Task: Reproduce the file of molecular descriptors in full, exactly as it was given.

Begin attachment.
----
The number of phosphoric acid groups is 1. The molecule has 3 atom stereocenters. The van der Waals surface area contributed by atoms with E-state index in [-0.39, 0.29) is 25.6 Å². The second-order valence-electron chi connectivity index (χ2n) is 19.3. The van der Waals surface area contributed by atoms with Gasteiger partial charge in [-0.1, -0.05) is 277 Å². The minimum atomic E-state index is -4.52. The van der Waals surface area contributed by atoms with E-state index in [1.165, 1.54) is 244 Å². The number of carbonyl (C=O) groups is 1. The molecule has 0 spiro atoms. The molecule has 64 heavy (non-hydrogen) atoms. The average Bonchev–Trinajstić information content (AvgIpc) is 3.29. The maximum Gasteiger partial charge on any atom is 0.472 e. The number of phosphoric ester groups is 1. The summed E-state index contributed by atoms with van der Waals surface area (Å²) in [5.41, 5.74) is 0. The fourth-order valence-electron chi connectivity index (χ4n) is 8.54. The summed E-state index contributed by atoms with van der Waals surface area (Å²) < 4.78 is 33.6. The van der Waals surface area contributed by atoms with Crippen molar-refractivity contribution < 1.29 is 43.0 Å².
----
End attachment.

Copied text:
The number of phosphoric acid groups is 1. The molecule has 3 atom stereocenters. The van der Waals surface area contributed by atoms with E-state index in [-0.39, 0.29) is 25.6 Å². The second-order valence-electron chi connectivity index (χ2n) is 19.3. The van der Waals surface area contributed by atoms with Gasteiger partial charge in [-0.1, -0.05) is 277 Å². The minimum atomic E-state index is -4.52. The van der Waals surface area contributed by atoms with E-state index in [1.165, 1.54) is 244 Å². The number of carbonyl (C=O) groups is 1. The molecule has 0 spiro atoms. The molecule has 64 heavy (non-hydrogen) atoms. The average Bonchev–Trinajstić information content (AvgIpc) is 3.29. The maximum Gasteiger partial charge on any atom is 0.472 e. The number of phosphoric ester groups is 1. The summed E-state index contributed by atoms with van der Waals surface area (Å²) in [5.41, 5.74) is 0. The fourth-order valence-electron chi connectivity index (χ4n) is 8.54. The summed E-state index contributed by atoms with van der Waals surface area (Å²) < 4.78 is 33.6. The van der Waals surface area contributed by atoms with Crippen molar-refractivity contribution < 1.29 is 43.0 Å².